Raoul Pal Says He May Start Buying Crypto Next Week Amid Market Crash
Author: Jay Zhuang Last Updated Jun 15, 2022
Pal believes that the current crypto nosedive represents a 10x opportunity to investors.
Raoul Pal – CEO of Global Macro Investor – predicted the bottom in the crypto markets will be in within the next five weeks, saying he may start buying heavily as early as next week. He compared the current bear market to the violent crypto plunge in 2014 while suggesting that the ongoing bloodbath could be a 10x opportunity for investors.
The Bottom Is Near
In a Twitter thread on Tuesday, Pal said, as a macro investor, he expected global assets will largely recover in 12 to 18 months, as “inflation and recession will be in the rear view mirror.” He believes the Feds would lower interest rates, despite the commodity prices possibly hiking up in the coming year and a half.
According to his analysis of bitcoin’s weekly Relative Strength Index (RSI), which currently sits at 31, slightly above the ATL at 28, he expected the bottom to come in within the next five weeks. The index is a momentum indicator that analyzes how much an asset is overbought or oversold based on the magnitudes of recent price changes.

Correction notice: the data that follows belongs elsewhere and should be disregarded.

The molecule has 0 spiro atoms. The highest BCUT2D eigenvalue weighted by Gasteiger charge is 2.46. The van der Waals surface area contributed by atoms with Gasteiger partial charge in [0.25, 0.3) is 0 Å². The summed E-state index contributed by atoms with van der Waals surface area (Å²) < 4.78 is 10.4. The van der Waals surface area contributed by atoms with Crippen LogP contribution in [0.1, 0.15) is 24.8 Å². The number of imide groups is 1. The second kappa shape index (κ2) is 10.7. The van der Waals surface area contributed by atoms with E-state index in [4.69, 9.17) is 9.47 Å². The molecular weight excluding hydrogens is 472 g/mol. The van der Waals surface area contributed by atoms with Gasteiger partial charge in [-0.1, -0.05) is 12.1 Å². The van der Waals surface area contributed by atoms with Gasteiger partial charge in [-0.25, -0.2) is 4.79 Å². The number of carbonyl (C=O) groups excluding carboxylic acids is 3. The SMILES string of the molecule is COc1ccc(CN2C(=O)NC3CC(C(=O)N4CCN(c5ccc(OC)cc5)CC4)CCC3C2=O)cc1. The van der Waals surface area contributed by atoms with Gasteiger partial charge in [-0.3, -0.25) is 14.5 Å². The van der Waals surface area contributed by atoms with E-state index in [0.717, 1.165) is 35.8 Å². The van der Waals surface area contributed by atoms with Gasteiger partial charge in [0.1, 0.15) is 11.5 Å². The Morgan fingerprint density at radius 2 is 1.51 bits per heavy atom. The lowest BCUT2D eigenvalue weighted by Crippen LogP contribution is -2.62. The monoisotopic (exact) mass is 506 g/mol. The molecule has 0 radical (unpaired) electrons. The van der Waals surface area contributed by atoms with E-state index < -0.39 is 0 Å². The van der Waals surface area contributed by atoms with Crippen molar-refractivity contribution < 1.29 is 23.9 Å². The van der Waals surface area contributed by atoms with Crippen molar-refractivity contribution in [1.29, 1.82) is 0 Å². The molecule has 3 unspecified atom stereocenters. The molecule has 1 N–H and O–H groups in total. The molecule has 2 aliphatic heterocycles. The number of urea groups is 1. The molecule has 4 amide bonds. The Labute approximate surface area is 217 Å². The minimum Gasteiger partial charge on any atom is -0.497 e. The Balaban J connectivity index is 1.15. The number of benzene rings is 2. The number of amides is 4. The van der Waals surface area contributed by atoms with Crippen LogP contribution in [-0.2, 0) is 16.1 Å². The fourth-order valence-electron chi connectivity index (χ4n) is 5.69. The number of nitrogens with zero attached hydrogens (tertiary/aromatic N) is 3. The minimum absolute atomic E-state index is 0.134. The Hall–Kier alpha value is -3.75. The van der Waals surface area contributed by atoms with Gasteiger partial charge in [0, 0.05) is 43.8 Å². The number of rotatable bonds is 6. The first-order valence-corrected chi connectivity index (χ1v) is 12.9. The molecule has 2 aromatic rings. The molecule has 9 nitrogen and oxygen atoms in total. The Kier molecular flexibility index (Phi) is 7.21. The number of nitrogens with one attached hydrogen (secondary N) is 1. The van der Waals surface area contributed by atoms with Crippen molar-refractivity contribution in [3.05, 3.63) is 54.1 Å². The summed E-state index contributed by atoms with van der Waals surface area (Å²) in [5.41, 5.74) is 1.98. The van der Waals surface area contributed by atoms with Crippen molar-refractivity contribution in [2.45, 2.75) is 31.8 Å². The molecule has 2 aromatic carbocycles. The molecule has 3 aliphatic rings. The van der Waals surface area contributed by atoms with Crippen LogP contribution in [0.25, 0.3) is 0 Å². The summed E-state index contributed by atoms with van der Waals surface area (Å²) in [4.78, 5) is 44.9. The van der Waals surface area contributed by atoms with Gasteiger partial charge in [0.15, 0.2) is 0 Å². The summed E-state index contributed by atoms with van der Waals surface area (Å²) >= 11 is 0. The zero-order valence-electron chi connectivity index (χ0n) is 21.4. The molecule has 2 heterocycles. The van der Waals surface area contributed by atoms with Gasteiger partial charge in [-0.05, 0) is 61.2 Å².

As CryptoPotato reported on Monday, the index’s monthly performance had reached its lowest point ever when the primary cryptocurrency dipped below $24k.
Pal claimed he might start shopping next week, admitting that timing the exact bottom is nearly impossible. Citing his experience of “having worn an 82% drawdown in 2014 and then 10x upside after,” he implied that the current circumstances reminded him of the previous incident and reiterated his view of crypto as a long-term investment rather than a trade.ADVER
In a separate thread, he elaborated on his prior prediction that the U.S. is in a pending recession state, reiterating that “the tightening of financial conditions caused by commodities, rates, and the dollar” has pushed the markets on the brink of a full collapse. In the short term, he believes the U.S. economy is in trouble.
In his view, ISM – a manufacturing index that measures the monthly change in production levels across the U.S. economy – will expectedly slump as the general demand for products has dropped sharply amid rising inflation. In the mid of the 70s, Pal argued, the index fell sharply due to inflation, causing equities to collapse and forcing the Feds to lower rates. He hinted that the same playbook might happen again.